Trust Me Salad

I’m making dinner tonight for my esteemed friend, Mr. Ukelele, ‘cos I missed his birthday party last weekend. As befits a belated birthday treat, it is a slightly posh, 3 course dinner, but it still works out at about £2.50 a head for all 3 courses, even if you have buy all the ingredients.
Mr Ukelele is one of my non-vegan friends, so I’m making this salad for starters. I’ve come up with loads of recipes over the years, only to find out later that it’s a really common dish in a culture I’m not familiar with. This, however, I think I can safely say is an original 😉 When I invented it many moons ago, my French boyfriend teased me mercilessly about the ‘English and their fruit’… he was mainly referring to apple sauce with pork. He liked this salad, though.
I’m using strawberries from my plot in the community garden, but because it’s Wimbledon fortnight, they’re on special offer all over the place – I saw them for £1 for 400g in Lidl, so I’m sure the others have similar offers. Roquefort cheese is a blue sheep’s milk cheese from the south of France, with a pleasantly sharp flavour – I don’t think other blue cheeses would work.

You can make it stretch further by serving it on a nest of little gem lettuce, or, for a party, by placing a spoonful on individual leaves.

Ingredients – serves 4+ as a starter, or 2-3 as a main.
100g Roquefort cheese
200g strawberries
200g cucumber (or equal volume to the strawberries)
Coarsely ground black pepper
1 ½ tablespoon of walnut oil
1 ½ teaspoon of lemon juice mixed half and half with water. NB, if you have some, use walnut vinegar instead, but it’s hard to find in the UK, although it’s quite common in France – sherry vinegar would also work.
1 head little gem lettuce – optional

Method
Roquefort can be quite soft at room temperature, so make sure yours is well chilled in the fridge, as you’re going to crumble it.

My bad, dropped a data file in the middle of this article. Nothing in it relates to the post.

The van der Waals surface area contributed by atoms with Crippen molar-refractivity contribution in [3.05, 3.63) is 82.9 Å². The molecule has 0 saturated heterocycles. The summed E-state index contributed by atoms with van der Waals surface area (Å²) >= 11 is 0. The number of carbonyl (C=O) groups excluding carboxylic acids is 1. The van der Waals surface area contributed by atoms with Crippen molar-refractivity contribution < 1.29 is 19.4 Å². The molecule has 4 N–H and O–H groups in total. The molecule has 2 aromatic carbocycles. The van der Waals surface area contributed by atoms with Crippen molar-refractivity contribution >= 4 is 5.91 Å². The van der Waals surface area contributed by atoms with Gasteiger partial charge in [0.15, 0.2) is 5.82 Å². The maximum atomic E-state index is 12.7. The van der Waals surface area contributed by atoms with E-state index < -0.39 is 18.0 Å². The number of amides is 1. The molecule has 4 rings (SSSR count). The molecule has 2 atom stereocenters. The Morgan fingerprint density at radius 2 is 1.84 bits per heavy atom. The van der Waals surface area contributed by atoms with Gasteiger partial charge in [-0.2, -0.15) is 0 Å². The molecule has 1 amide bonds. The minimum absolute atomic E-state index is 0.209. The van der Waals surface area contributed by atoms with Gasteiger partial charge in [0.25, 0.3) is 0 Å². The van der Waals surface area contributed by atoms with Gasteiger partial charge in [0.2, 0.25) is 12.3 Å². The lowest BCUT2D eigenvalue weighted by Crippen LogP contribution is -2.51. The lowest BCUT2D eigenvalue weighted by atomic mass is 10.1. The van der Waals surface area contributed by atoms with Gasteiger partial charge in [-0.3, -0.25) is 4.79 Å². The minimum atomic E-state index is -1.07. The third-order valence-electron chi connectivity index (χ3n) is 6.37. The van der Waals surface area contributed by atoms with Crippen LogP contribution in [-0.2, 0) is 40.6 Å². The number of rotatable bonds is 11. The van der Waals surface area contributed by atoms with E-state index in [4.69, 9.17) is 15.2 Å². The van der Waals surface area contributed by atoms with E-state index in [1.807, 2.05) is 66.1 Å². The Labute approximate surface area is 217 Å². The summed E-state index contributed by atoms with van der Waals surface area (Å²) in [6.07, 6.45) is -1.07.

Wash and de-hull the strawberries and half or quarter them. Cube the cucumber into 1cm blocks. Place in a mixing bowl and season with black pepper. Crumble over the Roquefort – you want the chunks to be smaller than the cucumber, as the flavour packs quite a punch, but not so finely that it all disintegrates into the dressing (although, inevitably some will). Pour over the oil and lemon juice or vinegar and gently turn to mix.
Serve in a nest of little gem leaves, at room temperature. You may also need a crusty baguette to mop up the sauce 😉

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Brockwell Park Salad

There’s a great park in South London called Brockwell Park, and it has amazing community gardens based around the old greenhouses (it dates back to 1811, so there used to be gardeners on site raising bedding plants for displays). Anyway, some years ago, when the community space was first set up, I was invited to go and help cook the produce at their open day (it was part of my job at the time, working on local food projects – I’m not trying to make out I’m famous). Such a beautiful idyll in the middle of the city.
Anyway, this below is what we made, it was all there was to harvest that day, but happily it was a pretty perfect combination. I always think of it as Brockwell Park Salad – I make it as soon as there’s an excess of nasturtium leaves in the garden…sadly, I haven’t been on the ball enough to grow everything for myself this year, but there were enough new potatoes in the left over dinner I was given, and I have some broad beans in the freezer. The leaves and the onions came from our community garden here in Limehouse.

Ingredients
For every 500 g of potatoes (new or salad potatoes – I like Anya or Pink Fir Apple, ‘cos they’re so dense and nutty)
2-3 generous handfuls of broad beans, fresh young ones or frozen, slipped out of their little white jackets
2-3 spring onions
½ red onion
Rocket leaves – wild or cultivated
Baby nasturtium leaves – if you haven’t got any, you could use watercress, as they come from the same family and taste similar.
2 tablespoons olive oil
Pinch of salt, preferably flakes or coarsely ground
Coarsely ground black pepper – optional, as the leaves are peppery.

Method
Boil the potatoes in their skins. Placing the broadbeans in a sieve, immerse them in the boiling water for 3-4 minutes, then remove and set aside.
Meanwhile, finely slice the red onion, and chop the spring onions at an angle, into 1cm lengths. Gently heat the oil, and sweat the spring onions for a couple of minutes so they just lose their oniony bite.
Drain the potatoes, and gently squash them to crack their skins – you may need to cut up some of the larger ones. Add the oil, spring onions and the salt, mix through and set aside to cool down a little – it’s fine if you serve it warm, but the leaves will wilt too much if the spuds are too hot.
When cooled a bit, add everything else and fold in. If you’ve got some nasturtium flowers (mine aren’t in bloom yet) you could use a few on the top, but I quite like it yellowy cream and bright green with a hint of crimson from the red onion.